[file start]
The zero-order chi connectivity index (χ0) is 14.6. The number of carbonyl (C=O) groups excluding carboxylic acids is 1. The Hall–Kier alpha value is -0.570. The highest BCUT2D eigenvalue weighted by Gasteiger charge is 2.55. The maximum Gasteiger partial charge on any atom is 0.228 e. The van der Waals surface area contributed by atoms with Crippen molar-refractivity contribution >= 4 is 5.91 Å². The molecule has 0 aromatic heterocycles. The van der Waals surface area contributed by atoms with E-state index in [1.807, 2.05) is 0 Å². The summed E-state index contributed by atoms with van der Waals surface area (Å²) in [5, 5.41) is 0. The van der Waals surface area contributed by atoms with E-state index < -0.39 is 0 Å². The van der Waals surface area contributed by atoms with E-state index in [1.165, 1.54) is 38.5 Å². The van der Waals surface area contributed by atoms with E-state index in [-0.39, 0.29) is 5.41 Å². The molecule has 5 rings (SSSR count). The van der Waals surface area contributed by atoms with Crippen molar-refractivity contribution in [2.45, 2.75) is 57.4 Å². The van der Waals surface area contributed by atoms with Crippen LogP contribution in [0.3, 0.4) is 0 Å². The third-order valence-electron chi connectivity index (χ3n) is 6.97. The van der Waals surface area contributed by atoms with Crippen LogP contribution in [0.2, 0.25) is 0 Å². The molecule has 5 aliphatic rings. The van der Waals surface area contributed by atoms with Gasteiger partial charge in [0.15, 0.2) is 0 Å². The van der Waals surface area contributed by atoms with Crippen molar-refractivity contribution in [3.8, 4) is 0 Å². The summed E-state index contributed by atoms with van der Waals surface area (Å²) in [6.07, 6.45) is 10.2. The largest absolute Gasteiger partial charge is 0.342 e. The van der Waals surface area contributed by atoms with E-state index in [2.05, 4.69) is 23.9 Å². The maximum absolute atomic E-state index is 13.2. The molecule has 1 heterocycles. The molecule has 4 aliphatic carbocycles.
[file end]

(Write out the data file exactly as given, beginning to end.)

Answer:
The zero-order chi connectivity index (χ0) is 14.6. The number of carbonyl (C=O) groups excluding carboxylic acids is 1. The Hall–Kier alpha value is -0.570. The highest BCUT2D eigenvalue weighted by Gasteiger charge is 2.55. The maximum Gasteiger partial charge on any atom is 0.228 e. The van der Waals surface area contributed by atoms with Crippen molar-refractivity contribution >= 4 is 5.91 Å². The molecule has 0 aromatic heterocycles. The van der Waals surface area contributed by atoms with E-state index in [1.807, 2.05) is 0 Å². The summed E-state index contributed by atoms with van der Waals surface area (Å²) in [5, 5.41) is 0. The van der Waals surface area contributed by atoms with E-state index < -0.39 is 0 Å². The van der Waals surface area contributed by atoms with E-state index in [1.165, 1.54) is 38.5 Å². The van der Waals surface area contributed by atoms with E-state index in [-0.39, 0.29) is 5.41 Å². The molecule has 5 rings (SSSR count). The van der Waals surface area contributed by atoms with Crippen molar-refractivity contribution in [2.45, 2.75) is 57.4 Å². The van der Waals surface area contributed by atoms with Crippen LogP contribution in [0.3, 0.4) is 0 Å². The third-order valence-electron chi connectivity index (χ3n) is 6.97. The van der Waals surface area contributed by atoms with Crippen LogP contribution in [0.2, 0.25) is 0 Å². The molecule has 5 aliphatic rings. The van der Waals surface area contributed by atoms with Gasteiger partial charge in [0.15, 0.2) is 0 Å². The van der Waals surface area contributed by atoms with Crippen molar-refractivity contribution in [3.8, 4) is 0 Å². The summed E-state index contributed by atoms with van der Waals surface area (Å²) in [6.07, 6.45) is 10.2. The largest absolute Gasteiger partial charge is 0.342 e. The van der Waals surface area contributed by atoms with E-state index in [2.05, 4.69) is 23.9 Å². The maximum absolute atomic E-state index is 13.2. The molecule has 1 heterocycles. The molecule has 4 aliphatic carbocycles.